I looked up Mr. Maslin’s blog, Inkspill, and found it to be a running catalog of all the newly-published books, appearances and special projects of all the New Yorker cartoonists, in NYC and elsewhere. He has effectively aggregated the history of the magazine’s cartoonists with their bios, some dating to the publication’s beginnings in 1925, and regularly writes about the cartoons and illustrations in current issues. It’s a wonderful inside-baseball resource for fans of cartooning in general and the wit of iconic New Yorker cartoons in particular – and so I highly recommend Inkspill!
It’s not too early to think about the holidays – I’m already working on three clients’ holiday cards for their businesses
Because of this, I’ve recently added a Christmas card to my listings on Etsy – one I drew last year for my family, in the classic New Yorker black & white style, not long after my first cartoon appeared in the New Yorker. If you’ve ever seen this iconic tree you never forget its overwhelming presence!
I drew this cartoon in black prisma pencil and painted it in ink washes. (Closeups of the art are on my Etsy page) It shows the legendary tree at Rockefeller Center, which about 100 million people visit each year, teeming with lights but with one small dark area; a small child looking up comments, “They missed a spot.”
Inside the card is the message “May your Christmas be filled with Peace and Joy and a thousand twinkling lights!”
Single cards are available on my Etsy shop HERE and boxes of 8 cards are available on my website store HERE.If you’d like more than 8 cards, or would like to use this card for your company holiday card, email me and we’ll work out the details. And if you live near me in the Central Bucks area and want to avoid postage charges, simply email me what you’d like to order and you can pay when you pick up the cards from me.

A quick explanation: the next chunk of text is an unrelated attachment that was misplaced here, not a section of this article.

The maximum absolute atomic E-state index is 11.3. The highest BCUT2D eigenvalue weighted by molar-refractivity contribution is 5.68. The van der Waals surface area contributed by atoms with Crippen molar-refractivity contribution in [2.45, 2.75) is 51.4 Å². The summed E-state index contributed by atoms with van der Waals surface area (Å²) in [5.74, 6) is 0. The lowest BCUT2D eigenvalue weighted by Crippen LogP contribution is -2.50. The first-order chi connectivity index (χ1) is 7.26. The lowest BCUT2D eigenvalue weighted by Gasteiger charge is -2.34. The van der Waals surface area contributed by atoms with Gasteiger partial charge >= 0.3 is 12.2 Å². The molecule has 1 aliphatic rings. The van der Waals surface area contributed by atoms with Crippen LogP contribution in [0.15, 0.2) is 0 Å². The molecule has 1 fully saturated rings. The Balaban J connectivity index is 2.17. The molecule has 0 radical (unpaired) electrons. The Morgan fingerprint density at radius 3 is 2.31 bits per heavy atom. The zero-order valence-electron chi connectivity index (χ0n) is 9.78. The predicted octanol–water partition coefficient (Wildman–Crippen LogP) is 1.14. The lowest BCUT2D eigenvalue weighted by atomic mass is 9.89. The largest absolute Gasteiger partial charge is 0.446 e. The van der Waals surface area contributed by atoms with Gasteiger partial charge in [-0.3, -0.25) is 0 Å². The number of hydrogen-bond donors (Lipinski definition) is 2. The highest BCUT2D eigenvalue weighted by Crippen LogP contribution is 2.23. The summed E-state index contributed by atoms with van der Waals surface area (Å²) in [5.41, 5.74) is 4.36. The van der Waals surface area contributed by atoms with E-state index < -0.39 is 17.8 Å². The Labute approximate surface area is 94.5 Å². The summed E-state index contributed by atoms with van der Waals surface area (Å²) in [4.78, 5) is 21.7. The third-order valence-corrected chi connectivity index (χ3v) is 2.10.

Getting a jump on next spring, the Lenape Chamber Ensemble asked me to draw up the flyer for their March Children’s Concert.
The Schubert piece that the Ensemble will play is entitled Rosamunde, which refers to the legend of a princess who lives for years disguised as a shepherdess. I decided to base my drawing on that, so I sketched some sheep playing the various instruments needed –
and shepherdess Rosamunde with a crown of flowers and sitting on a tree-throne listening on.
And then I combined them into the layout for the flyer, below. I do recommend these concerts, they are fun for kids and adults alike!
I like trying fashion illustration pieces once in a while, and the opportunity came up recently for an event I was invited to, to draw a young woman who is quite photogenic and fashionable. She owns a tiny adorable Yorkie who fit beautifully into a scene of her striding along in one of her favorite gowns.
This was a combination of hand-drawn and digital work. The figure drawing was done with a brush pen, and after I scanned that I inserted some flat color on it thru the computer. I printed that image out and added shading with chalk pastels and details with a finer point pen. I wanted a wash background with an indication of some buildings in Washington DC, so I painted a loose wash on watercolor paper, scanned it, and drew a rough silhouette of the Capitol in black ink and used that as a digital stencil over the wash, to create the building outline behind her.